By Jambar Contributor
Starting this season, beer is being sold at Youngstown State University football games for the first time since the university was established in 1908.
The sale of alcohol at the stadium is contained to the west side of the complex. The east side, used for the student section, has no alcohol
Some students have expressed concern with the stadium selling alcohol, while others have showed support.
An arrest was made Oct. 14 at Stambaugh Stadium during the North Dakota State University football game.
Timothy Arbogast, age 30, was charged with disorderly conduct and resisting arrest by an officer of the YSU police department.
Arresting officer, Adam Skovira, said in his report Arbogast was highly intoxicated and uncooperative. The report said Arbogast was attempting to purchase a beer at time of the arrest.
Shawn Varso, YSU PD chief, said this was the only arrest of the season.
“We keep a close lookout [at the games]. There have not been any other incidents involving the alcohol at the stadium,” Varso said.
Varso said the arrest was isolated and the department has seen no extra problems from beer sales. He said the most common problem with alcohol comes from outside beer being brought into the tailgate lots.
YSU Director of Sports Information Trevor Parks said alcohol sales have been a success.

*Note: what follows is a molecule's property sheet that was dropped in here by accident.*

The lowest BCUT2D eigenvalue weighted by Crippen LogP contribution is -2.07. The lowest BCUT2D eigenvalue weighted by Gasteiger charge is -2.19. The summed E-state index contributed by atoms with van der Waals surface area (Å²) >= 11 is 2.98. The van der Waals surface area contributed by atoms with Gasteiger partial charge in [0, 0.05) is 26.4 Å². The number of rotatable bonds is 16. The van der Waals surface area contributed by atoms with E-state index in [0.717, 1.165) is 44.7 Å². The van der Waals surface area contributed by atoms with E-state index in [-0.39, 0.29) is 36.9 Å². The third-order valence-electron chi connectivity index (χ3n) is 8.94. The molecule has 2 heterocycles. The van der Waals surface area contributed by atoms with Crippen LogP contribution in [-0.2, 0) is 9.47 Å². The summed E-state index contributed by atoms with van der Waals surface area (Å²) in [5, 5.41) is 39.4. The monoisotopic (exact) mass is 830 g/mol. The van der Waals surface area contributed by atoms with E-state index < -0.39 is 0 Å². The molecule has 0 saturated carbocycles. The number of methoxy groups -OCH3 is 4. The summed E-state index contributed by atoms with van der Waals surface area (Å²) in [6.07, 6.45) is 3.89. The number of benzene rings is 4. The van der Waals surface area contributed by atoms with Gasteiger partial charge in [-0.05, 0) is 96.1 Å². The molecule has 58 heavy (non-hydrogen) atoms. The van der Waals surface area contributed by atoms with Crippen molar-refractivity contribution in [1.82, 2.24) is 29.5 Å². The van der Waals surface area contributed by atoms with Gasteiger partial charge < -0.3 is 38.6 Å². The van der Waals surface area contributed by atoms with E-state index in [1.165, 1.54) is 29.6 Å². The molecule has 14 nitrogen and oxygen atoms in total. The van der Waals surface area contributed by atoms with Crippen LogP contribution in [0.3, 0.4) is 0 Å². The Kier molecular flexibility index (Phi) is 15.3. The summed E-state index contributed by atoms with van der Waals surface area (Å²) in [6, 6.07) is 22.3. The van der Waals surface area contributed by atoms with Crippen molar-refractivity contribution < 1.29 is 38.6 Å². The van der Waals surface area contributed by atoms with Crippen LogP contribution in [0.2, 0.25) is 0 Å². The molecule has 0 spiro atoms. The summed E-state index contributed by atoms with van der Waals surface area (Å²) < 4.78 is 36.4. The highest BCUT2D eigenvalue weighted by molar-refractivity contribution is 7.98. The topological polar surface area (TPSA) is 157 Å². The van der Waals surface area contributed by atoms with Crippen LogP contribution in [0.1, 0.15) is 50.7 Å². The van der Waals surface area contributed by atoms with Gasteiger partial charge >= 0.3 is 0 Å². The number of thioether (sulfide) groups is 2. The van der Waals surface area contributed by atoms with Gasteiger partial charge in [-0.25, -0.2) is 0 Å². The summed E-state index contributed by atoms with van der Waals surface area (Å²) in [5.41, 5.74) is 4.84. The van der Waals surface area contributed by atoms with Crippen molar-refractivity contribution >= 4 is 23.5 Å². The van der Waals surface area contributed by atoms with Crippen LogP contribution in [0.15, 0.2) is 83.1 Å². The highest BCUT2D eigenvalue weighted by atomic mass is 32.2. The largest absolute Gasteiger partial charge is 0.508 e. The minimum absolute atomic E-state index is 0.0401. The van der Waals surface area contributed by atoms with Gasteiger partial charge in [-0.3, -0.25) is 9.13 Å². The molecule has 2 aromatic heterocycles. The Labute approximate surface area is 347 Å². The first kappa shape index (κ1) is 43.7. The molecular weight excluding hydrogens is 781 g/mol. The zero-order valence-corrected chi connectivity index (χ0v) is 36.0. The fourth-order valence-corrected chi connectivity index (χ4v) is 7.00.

“We have had great crowds this past season. We had about $25,000 in concession sales. Not just beer, but all concessions,” Parks said.
Parks said the beer stock has been moving at a consistent rate.
“I don’t know the exact numbers, but we have sold about 50 percent of our product [each week],” Parks said.
Parks said the security concerns with beer have been handled well to his knowledge. He said athletics will be going forward with sales in future seasons.
YSU students had different opinions when questioned on the stadium beer sales.
Allyson Dean, junior marketing management major, did not feel it was necessary for the university to sell beer at the stadium. She also thought drinking should be kept at the tailgate lot.
“I think if there are people who are 21 and over that want that experience, then they can do that in the tailgate lot and do that on their own time before and after,” Dean said.
Ty Wright, graduate student in athletic training, said beer at the stadium does affect the experience of going to the games.
“I feel like more people show up, because there’s alcohol now … Nothing really changes other than giving people beer,” Wright said.
Wright said fans should not worry about the alcohol.
“[You are still] having a good time and watching the Guins play and fight,” Wright said.
Zachary Glunt, nontraditional computer science major, said it is dependent on the individual to drink.
“It’s their [football fans’] choice. As long as everybody is being responsible, I don’t think it would be a problem. If you choose not to, then that is your choice,” Glunt said.